What is Mammogram?
A mammogram is a black-and-white image of your breast used to screen for breast cancer. Mammograms play a key role in early breast cancer detection and help decrease breast cancer deaths.
During a mammogram, your breasts are compressed between two firm surfaces in order to spread out the breast tissue. Then, an X-ray captures images of your breasts that a doctor uses to detect changes and cancer.
A mammogram can be used either for screening or for diagnostic purposes. How often you should have a mammogram depends on your age and your risk of breast cancer.
Why it is done?
Mammography is X-ray imaging of your breasts designed to detect tumors and other abnormalities. Mammography can be used either for screening or for diagnostic purposes in evaluating a breast lump.
Some general guidelines for when to begin screening mammography include:
- If you have an average risk of breast cancer, discuss when to begin mammograms with your doctor. Many women begin mammograms at age 40 and have them every one to two years.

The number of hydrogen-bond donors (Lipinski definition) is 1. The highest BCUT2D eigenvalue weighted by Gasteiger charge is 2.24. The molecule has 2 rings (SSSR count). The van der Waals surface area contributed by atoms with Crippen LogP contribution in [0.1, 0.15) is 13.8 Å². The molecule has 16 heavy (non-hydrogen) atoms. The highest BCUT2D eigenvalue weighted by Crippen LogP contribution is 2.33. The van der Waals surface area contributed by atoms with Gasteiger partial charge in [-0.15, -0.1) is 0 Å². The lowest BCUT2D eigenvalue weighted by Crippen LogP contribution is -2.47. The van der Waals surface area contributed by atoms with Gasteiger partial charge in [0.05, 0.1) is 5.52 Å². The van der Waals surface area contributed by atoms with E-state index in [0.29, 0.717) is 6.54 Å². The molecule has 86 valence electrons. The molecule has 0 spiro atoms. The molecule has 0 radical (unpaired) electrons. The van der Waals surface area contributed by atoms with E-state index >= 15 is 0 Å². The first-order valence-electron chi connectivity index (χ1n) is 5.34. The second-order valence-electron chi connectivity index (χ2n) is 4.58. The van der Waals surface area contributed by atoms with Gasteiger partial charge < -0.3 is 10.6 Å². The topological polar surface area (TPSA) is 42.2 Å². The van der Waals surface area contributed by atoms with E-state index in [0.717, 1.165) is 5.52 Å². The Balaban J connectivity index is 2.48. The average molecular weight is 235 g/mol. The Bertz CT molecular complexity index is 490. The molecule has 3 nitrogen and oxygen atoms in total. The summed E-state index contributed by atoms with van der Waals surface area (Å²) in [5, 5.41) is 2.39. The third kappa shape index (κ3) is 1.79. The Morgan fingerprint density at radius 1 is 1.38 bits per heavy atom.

- If you have a high risk of breast cancer, you may benefit by beginning screening mammograms before age 40. Talk to your doctor for an individualized program
How to Prepare for Mammogram
Schedule the test for a time when your breasts are least likely to be tender. If you haven't gone through menopause, that's usually during the week after your menstrual period. Your breasts are most likely to be tender the week before and the week during your period.
Avoid using deodorants, antiperspirants, powders, lotions, creams or perfumes under your arms or on your breasts. Metallic particles in powders and deodorants could be visible on your mammogram and cause confusion.
Taking an over-the-counter pain medication, such as aspirin, acetaminophen (Tylenol, others) or ibuprofen (Advil, Motrin, others), about an hour before your mammogram might ease the discomfort of the test.